The Taj Mahal

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Seriously, what do I say about the Taj Mahal. I don’t know if there are even words in the English Dictionary that can properly describe standing in front of the Taj Mahal as the sun rises. It is beyond words.
It has been coined as “a teardrop on the cheek of eternity,” “the embodiment of all things pure” and finally, as having made “the sun and the moon shed tears from their eyes”. Standing there, dumbfounded and awestruck in the morning light, it was all those things and more…
We woke up at the crack of dawn, met up with our guide Dave and walked the short distance to the Southern entrance. Even the gate was impressive, with its massive arched doorway, beautifully scrawled Arabic inscriptions and sparkling golden domes.
“11 small domes on this side and 11 more behind those” explained Dave, “That’s 22 domes for the 22 years it took 20 000 workers to build the Taj Mahal”
Oh my Ganesh! That’s ridiculous.
As we passed under the archway and into the Taj Mahal’s beautifully kept garden area, Kelsi and I literally gasped.
“Look!” Kelsi grabbed my arm and pointed.
The Taj Mahal stood there, glistening white in the misty morning. It was spectacular. It didn’t look real. It looked like someone had painted this elaborate backdrop and just hung it in the sky. I couldn’t stop staring at it. For the next hour, I honestly couldn’t take my eyes off it. Hands down, the most beautiful man made structure I have ever seen.
The Taj Mahal also has one of the most beautiful love stories attached to it. The Emperor Shah Jahan had it built for his third wife, Mumtaz Mahal, after she died giving birth to their 14th child. She was the only wife to bear him any heirs and he loved her with his entire body and soul. Upon her death he vowed to build her a mausoleum unprecedented in elegance, something that would reflect and capture the beauty of the whole world within its walls…and I believe he did.
The Taj Mahal, it’s grounds and the two surrounding buildings are entirely symmetrical. The mausoleum itself is symmetrical in four quadrants, so each of the four sides look identical. The only small details that are different are A. The building to the West is a mosque, with an altar facing towards Mecca, whereas the building to the East, although identical in shape, lacks the Mecca-facing altar. And B. When Shah Jahan died, his son had his body placed in a casket next to his beloved wife’s. His casket had to be placed to the side and so is not part of the symmetry.
Other than that, every inlaid stone, every tile, every detail in carving and structure is absolutely identical on all sides. No wonder it took so long to build!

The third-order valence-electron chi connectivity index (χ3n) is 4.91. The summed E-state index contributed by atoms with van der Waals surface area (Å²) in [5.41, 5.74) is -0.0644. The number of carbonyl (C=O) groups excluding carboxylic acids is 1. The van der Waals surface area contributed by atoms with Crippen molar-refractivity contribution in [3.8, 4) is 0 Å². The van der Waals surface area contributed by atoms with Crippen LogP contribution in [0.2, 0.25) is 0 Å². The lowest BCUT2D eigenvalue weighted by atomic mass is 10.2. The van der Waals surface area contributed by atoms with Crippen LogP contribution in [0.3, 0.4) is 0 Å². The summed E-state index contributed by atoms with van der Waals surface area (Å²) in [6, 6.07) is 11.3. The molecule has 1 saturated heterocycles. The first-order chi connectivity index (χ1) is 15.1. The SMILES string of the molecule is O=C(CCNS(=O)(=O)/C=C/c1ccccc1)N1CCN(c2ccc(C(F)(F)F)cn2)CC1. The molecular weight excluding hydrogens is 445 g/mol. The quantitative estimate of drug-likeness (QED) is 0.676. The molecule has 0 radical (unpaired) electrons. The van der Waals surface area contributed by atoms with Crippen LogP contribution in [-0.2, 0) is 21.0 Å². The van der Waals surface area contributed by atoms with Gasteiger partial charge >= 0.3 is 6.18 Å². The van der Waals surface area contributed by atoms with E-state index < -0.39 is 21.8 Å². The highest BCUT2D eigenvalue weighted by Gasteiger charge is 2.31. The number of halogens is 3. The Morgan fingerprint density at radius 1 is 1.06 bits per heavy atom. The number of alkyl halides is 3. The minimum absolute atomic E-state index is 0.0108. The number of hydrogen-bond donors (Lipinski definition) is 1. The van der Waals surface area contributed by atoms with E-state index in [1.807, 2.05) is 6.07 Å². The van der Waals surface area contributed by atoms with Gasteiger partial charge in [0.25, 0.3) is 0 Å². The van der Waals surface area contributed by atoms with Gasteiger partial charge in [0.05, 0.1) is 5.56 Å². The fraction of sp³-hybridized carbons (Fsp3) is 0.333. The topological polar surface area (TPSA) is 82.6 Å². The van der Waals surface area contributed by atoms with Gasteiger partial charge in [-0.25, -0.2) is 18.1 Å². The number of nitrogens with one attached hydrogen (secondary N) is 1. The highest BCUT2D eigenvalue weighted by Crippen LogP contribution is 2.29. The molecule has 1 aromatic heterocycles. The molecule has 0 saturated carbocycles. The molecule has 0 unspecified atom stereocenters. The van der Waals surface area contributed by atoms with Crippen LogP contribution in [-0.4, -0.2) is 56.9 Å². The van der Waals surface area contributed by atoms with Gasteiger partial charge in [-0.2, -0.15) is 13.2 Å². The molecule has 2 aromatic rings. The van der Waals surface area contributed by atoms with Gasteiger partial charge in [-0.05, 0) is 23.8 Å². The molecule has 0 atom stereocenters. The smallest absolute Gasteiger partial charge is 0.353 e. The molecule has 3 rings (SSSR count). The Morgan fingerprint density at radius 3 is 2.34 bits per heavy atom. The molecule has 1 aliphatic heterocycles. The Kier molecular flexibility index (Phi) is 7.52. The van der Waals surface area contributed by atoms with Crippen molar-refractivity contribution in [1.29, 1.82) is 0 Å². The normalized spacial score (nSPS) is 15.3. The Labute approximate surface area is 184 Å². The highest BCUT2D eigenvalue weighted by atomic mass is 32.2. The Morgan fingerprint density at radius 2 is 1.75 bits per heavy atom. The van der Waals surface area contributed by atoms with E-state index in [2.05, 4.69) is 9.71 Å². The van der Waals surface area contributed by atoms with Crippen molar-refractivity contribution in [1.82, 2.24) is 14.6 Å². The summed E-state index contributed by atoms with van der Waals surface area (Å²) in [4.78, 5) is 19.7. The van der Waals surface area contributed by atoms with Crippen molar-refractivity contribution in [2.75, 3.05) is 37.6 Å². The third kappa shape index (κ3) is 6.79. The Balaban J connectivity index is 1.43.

The thing that amazed me the most, was how white the building is. The perfectly, shell-white marble that was used looks heavenly. It is an earthly shangri-la. As the sun rises, the Taj Mahal glows and the tiny, inlaid stonework sparkles in the changing light. The whole building is imposing and powerful and yet it looks so delicate, as if it could shatter at the slightest touch. And I just couldn’t stop staring…
We walked around the mausoleum for about an hour and a half. I could have stayed there all day, gaping in awe. To be honest, I missed most of the facts that Dave rambled on about. To me, it didn’t matter how tall or wide the building was. I just wanted to sit there and take it all in.
I do, however, remember the totally unimportant, but more gruesome facts of the day. The Taj Mahal has four, tall, surrounding pillars at each of its four corners. Years ago, it was possible to climb the steps to the top to get a different perspective of the grounds. Sites like this, with romantic draws, unfortunately have a downside. Within 2 months, 7 different people decided to climb the towers and throw themselves from the windows in a romanticized act of suicide. After the seventh death, they closed the viewing towers to the public…
When all was said and done, we were dragged back out to the south gate to head home. The magnificence of the morning forever burned into my memory. There are few things in life that can match the awe-inspiring feeling of standing in front of the Taj Mahal at sunrise. It is a monument built out of love and heartbreak, and a structure that is almost unequivocally considered the most beautiful building on Earth…

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2 thoughts on “The Taj Mahal

  1. I lost my breath and immediately choked up when I saw it. It was so beautiful I could have cried. People tried to tell me it was overrated and not worth it, but they were wrong.

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